The construction of these two hotel complexes can be considered as part of the reconstruction of Agadir, as the town's coastal area had been designated for tourist development as early as 1961. The 1961 master plan for the town's reconstruction followed a violent and destructive earthquake. Both complexes are situated near a bay on the Atlantic Ocean and are separated from the beach by the corniche road. A footbridge over the latter road gives access to the beach. Each complex is surrounded by external walls and bounded by streets bearing car traffic. An arcade lined with shops lies to the south-west of the Igoudar hotel
Each hotel includes reception areas, swimming pools and three categories of dwellings: large flats with a kitchen, living and dining areas; self-contained studios; and rooms. All dwelling units are provided with terraces or ground floor gardens. The overall design and layout are inspired from traditional medinas, with 30-40 units grouped in clusters and built on two or three storeys. Rooms on the uppermost floors are domed, whereas reception and communal areas are covered with pyramidal, tiled roofs. A grid system based on a 3.7m module defines the spatial organisation throughout the constructions. A network of footpaths leads to the various areas and dwelling units and culminates in a central pedestrian alley designed in the same axis as the beach. Elevations have been treated with few arched openings and wooden lattice screens, wooden pergolas and internal gardens planted with a variety of trees provide shaded spaces.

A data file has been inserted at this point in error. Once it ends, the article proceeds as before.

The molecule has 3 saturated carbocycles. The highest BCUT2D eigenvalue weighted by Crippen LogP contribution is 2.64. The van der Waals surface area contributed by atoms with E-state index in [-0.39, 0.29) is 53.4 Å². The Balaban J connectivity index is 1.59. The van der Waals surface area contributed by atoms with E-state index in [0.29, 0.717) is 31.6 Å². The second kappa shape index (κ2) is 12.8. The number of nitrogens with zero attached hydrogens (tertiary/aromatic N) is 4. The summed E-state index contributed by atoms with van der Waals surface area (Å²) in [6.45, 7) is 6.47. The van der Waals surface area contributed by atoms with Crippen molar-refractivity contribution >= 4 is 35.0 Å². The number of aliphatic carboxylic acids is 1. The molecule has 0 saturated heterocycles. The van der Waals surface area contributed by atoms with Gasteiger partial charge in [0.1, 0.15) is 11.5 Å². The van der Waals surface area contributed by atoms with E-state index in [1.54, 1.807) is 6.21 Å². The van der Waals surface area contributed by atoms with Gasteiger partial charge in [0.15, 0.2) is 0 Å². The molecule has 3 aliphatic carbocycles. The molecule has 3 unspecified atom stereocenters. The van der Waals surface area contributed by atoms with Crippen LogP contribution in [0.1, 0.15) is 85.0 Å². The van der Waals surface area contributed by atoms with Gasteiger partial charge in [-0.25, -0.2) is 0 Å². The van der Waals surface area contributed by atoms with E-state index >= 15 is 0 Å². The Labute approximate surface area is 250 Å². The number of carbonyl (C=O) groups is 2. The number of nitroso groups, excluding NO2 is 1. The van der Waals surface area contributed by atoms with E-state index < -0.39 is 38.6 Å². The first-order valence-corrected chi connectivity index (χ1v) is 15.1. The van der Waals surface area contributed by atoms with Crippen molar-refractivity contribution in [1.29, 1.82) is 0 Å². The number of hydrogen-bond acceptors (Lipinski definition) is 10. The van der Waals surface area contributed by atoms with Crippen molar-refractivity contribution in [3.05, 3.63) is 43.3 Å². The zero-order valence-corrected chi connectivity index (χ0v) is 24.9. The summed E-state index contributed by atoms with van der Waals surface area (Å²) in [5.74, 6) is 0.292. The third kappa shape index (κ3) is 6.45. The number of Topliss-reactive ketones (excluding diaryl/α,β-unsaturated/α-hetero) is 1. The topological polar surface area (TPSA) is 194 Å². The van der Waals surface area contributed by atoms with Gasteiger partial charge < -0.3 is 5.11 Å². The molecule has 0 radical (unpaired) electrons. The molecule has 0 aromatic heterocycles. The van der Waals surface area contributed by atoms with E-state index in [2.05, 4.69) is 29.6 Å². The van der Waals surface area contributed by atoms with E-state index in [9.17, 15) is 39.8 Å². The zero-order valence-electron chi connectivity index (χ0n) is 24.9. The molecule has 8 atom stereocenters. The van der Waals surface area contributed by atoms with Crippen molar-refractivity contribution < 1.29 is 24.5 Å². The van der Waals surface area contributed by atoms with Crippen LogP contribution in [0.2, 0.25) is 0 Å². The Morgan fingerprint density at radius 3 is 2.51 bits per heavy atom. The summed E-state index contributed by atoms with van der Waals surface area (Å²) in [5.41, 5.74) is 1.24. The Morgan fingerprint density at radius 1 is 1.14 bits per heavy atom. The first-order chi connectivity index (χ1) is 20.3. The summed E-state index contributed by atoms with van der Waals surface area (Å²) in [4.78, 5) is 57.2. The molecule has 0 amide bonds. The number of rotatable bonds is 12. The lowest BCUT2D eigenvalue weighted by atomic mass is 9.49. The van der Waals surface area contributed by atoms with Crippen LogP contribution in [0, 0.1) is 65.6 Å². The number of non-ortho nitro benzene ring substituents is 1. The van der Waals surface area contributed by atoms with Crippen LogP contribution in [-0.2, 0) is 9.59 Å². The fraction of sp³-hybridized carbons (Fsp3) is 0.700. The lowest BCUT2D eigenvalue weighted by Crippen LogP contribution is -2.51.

Photographs of Igoudar and Tagadir Hotel Complex. Courtesy of Architect (submitted to the Aga Khan Award for Architecture), 1989.
For the Aga Khan Award for Architecture nomination procedures, architects are requested to submit several layers of documentation including photography. These images supplement the slides and digital images also submitted.